Townhouse plan for strip opposed by Otterbein group

April 11, 1994|By Joan Jacobson | Joan Jacobson,Sun Staff Writer

A small patch of land tucked behind a highway in South Baltimore has become an odd source of controversy between the Otterbein Community Association and a developer planning to build townhouses.

Three years ago, the city Board of Estimates agreed to let Congress Hall Square Limited Partnership develop the land -- if neighborhood residents didn't object. But now community leaders say they never agreed to the development plans and want the board to rescind its approval. A vote is scheduled for Wednesday.

Otterbein leaders say they are opposed to the project because six of the 12 homes will be squeezed into a peculiar location -- between a row of existing houses and the Interstate 395 exit ramp.

"They're not on a street, and they're behind a highway," said Nancy Bloom, vice president of the Otterbein association. She lives across the street from the tract, which is behind the 800 block of S. Sharp St. and the 200 block of W. Hill St.

The developer, meanwhile, has nearly completed architectural plans for the 12 houses, has proper zoning and plans to break ground in late June.

"We think it would be incredibly unfair if it was determined that the city did not have the right to give us the ability to build townhouses," said Vic Hencken, managing general partner of Congress Hall.

Otterbein is one of Baltimore's most successful "dollar house" communities, where the city sold vacant rowhouses for $1 in the 1970s. Today, many of the homes are architectural showcases worth $130,000 to $300,000.

In 1991 the Board of Estimates approved Congress Hall's plans for a 79-room inn, but allowed alternative uses to include retail, office or residential development. Plans for the inn were replaced by the townhouse plan.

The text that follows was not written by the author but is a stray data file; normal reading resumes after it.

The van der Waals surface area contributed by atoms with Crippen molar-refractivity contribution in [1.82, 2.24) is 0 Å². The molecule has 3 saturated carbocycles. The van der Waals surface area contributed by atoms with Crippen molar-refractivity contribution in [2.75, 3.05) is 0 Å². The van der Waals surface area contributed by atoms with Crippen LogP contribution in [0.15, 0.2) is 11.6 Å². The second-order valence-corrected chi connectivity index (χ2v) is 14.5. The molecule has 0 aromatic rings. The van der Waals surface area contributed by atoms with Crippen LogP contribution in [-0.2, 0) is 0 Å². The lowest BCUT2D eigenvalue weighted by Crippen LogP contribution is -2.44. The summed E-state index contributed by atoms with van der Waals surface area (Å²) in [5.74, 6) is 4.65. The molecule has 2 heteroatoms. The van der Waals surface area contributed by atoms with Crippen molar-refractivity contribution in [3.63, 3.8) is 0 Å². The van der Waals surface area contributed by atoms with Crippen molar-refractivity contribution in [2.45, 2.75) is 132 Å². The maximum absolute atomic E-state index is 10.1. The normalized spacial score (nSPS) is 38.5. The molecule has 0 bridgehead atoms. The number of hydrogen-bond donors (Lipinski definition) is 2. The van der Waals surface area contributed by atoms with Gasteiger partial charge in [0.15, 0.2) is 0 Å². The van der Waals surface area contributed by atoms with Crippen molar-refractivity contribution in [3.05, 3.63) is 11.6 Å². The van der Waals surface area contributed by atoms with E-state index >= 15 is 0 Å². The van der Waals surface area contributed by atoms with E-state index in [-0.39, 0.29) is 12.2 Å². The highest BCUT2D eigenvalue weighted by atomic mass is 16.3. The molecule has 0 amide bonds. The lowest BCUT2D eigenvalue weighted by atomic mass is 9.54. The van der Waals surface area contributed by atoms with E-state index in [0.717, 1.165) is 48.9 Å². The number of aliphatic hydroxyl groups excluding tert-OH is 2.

Minutes of the 1991 meeting show that the board predicated its approval on community approval. A board document states that the city housing department later provided evidence of community approval.

Now, no one can find that evidence.

"It puts me in a difficult place because the board minutes [from 1991] reflect there was documentation [of community approval]," said City Council President Mary Pat Clarke, who also serves as board president. "I'm responsible for providing it. I can't put my hands on it."

There is no law requiring a community to sign off on development plans, but Mrs. Clarke said it has been the city's long-standing practice to get such an endorsement for plans in an urban renewal area. The Congress Hall tract is in the Montgomery Urban Renewal Area.

Baltimore's housing commissioner, Daniel P. Henson III, says it's too late to rescind the city's approval.

"I don't think I have the authority to deny permits to the builder of these 12 townhouses. It's now a pretty ugly vacant lot. Any improvement to it would be positive," said Mr. Henson, who took over the housing department two years after the board approved the Congress Hall project.

Still, Otterbein leaders -- who only learned about the townhouses by reading about them in The Sun -- feel that they were left out.

Last month, they submitted 170 signatures from residents opposing six of the 12 townhouses to Mr. Henson.

"It is disappointing that the city, in trying to create a better place to live, has set up this process of community involvement and totally ignored it," said Jane Epstein, Otterbein president.

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